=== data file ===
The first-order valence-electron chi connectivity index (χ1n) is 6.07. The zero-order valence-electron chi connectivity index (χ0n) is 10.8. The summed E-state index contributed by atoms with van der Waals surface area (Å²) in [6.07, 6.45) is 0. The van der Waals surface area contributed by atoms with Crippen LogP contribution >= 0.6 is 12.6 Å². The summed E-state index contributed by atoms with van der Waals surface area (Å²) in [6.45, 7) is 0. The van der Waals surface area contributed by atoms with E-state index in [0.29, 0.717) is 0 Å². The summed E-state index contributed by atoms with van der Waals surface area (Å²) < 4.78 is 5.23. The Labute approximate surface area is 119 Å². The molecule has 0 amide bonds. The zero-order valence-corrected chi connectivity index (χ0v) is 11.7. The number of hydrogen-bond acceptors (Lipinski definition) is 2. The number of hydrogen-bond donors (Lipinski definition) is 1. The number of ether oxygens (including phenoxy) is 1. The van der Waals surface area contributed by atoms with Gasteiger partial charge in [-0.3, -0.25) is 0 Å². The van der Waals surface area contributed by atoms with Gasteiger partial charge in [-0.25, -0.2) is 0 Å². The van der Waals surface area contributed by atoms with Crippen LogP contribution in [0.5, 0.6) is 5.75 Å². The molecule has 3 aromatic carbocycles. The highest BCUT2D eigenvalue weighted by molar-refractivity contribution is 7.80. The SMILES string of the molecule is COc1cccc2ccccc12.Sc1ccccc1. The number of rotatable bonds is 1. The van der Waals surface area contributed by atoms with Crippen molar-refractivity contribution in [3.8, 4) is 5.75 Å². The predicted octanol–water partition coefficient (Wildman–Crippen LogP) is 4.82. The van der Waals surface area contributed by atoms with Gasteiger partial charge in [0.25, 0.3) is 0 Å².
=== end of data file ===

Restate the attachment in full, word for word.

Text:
The first-order valence-electron chi connectivity index (χ1n) is 6.07. The zero-order valence-electron chi connectivity index (χ0n) is 10.8. The summed E-state index contributed by atoms with van der Waals surface area (Å²) in [6.07, 6.45) is 0. The van der Waals surface area contributed by atoms with Crippen LogP contribution >= 0.6 is 12.6 Å². The summed E-state index contributed by atoms with van der Waals surface area (Å²) in [6.45, 7) is 0. The van der Waals surface area contributed by atoms with E-state index in [0.29, 0.717) is 0 Å². The summed E-state index contributed by atoms with van der Waals surface area (Å²) < 4.78 is 5.23. The Labute approximate surface area is 119 Å². The molecule has 0 amide bonds. The zero-order valence-corrected chi connectivity index (χ0v) is 11.7. The number of hydrogen-bond acceptors (Lipinski definition) is 2. The number of hydrogen-bond donors (Lipinski definition) is 1. The number of ether oxygens (including phenoxy) is 1. The van der Waals surface area contributed by atoms with Gasteiger partial charge in [-0.3, -0.25) is 0 Å². The van der Waals surface area contributed by atoms with Gasteiger partial charge in [-0.25, -0.2) is 0 Å². The van der Waals surface area contributed by atoms with Crippen LogP contribution in [0.5, 0.6) is 5.75 Å². The molecule has 3 aromatic carbocycles. The highest BCUT2D eigenvalue weighted by molar-refractivity contribution is 7.80. The SMILES string of the molecule is COc1cccc2ccccc12.Sc1ccccc1. The number of rotatable bonds is 1. The van der Waals surface area contributed by atoms with Crippen molar-refractivity contribution in [3.8, 4) is 5.75 Å². The predicted octanol–water partition coefficient (Wildman–Crippen LogP) is 4.82. The van der Waals surface area contributed by atoms with Gasteiger partial charge in [0.25, 0.3) is 0 Å².